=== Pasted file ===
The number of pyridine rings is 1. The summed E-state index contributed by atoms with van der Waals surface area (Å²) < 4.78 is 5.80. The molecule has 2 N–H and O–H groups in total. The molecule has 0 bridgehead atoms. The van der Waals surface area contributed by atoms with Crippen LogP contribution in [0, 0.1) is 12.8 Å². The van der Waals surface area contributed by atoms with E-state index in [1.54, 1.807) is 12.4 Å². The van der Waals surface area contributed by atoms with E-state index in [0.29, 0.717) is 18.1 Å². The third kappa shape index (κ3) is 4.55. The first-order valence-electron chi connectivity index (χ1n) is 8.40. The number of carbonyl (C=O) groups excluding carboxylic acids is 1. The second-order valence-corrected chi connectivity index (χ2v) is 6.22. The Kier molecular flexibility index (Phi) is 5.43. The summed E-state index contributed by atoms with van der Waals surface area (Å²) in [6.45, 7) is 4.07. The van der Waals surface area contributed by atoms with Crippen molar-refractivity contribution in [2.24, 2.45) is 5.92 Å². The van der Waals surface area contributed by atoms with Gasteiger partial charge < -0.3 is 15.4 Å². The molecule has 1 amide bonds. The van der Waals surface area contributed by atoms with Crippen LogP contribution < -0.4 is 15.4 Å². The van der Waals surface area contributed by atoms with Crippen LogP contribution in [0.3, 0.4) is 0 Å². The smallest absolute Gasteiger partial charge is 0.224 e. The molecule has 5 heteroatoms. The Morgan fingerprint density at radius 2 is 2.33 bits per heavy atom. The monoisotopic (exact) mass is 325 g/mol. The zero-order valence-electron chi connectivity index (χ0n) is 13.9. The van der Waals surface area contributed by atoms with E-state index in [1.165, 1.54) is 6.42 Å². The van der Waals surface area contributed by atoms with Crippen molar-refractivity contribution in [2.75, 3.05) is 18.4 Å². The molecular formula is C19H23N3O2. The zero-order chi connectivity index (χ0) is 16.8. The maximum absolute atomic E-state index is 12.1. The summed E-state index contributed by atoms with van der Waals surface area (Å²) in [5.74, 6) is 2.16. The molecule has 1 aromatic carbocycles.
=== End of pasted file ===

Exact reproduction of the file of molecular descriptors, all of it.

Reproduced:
The number of pyridine rings is 1. The summed E-state index contributed by atoms with van der Waals surface area (Å²) < 4.78 is 5.80. The molecule has 2 N–H and O–H groups in total. The molecule has 0 bridgehead atoms. The van der Waals surface area contributed by atoms with Crippen LogP contribution in [0, 0.1) is 12.8 Å². The van der Waals surface area contributed by atoms with E-state index in [1.54, 1.807) is 12.4 Å². The van der Waals surface area contributed by atoms with E-state index in [0.29, 0.717) is 18.1 Å². The third kappa shape index (κ3) is 4.55. The first-order valence-electron chi connectivity index (χ1n) is 8.40. The number of carbonyl (C=O) groups excluding carboxylic acids is 1. The second-order valence-corrected chi connectivity index (χ2v) is 6.22. The Kier molecular flexibility index (Phi) is 5.43. The summed E-state index contributed by atoms with van der Waals surface area (Å²) in [6.45, 7) is 4.07. The van der Waals surface area contributed by atoms with Crippen molar-refractivity contribution in [2.24, 2.45) is 5.92 Å². The van der Waals surface area contributed by atoms with Gasteiger partial charge < -0.3 is 15.4 Å². The molecule has 1 amide bonds. The van der Waals surface area contributed by atoms with Crippen LogP contribution < -0.4 is 15.4 Å². The van der Waals surface area contributed by atoms with Crippen LogP contribution in [0.3, 0.4) is 0 Å². The smallest absolute Gasteiger partial charge is 0.224 e. The molecule has 5 heteroatoms. The Morgan fingerprint density at radius 2 is 2.33 bits per heavy atom. The monoisotopic (exact) mass is 325 g/mol. The zero-order valence-electron chi connectivity index (χ0n) is 13.9. The van der Waals surface area contributed by atoms with E-state index in [1.165, 1.54) is 6.42 Å². The van der Waals surface area contributed by atoms with Crippen molar-refractivity contribution in [2.75, 3.05) is 18.4 Å². The molecular formula is C19H23N3O2. The zero-order chi connectivity index (χ0) is 16.8. The maximum absolute atomic E-state index is 12.1. The summed E-state index contributed by atoms with van der Waals surface area (Å²) in [5.74, 6) is 2.16. The molecule has 1 aromatic carbocycles.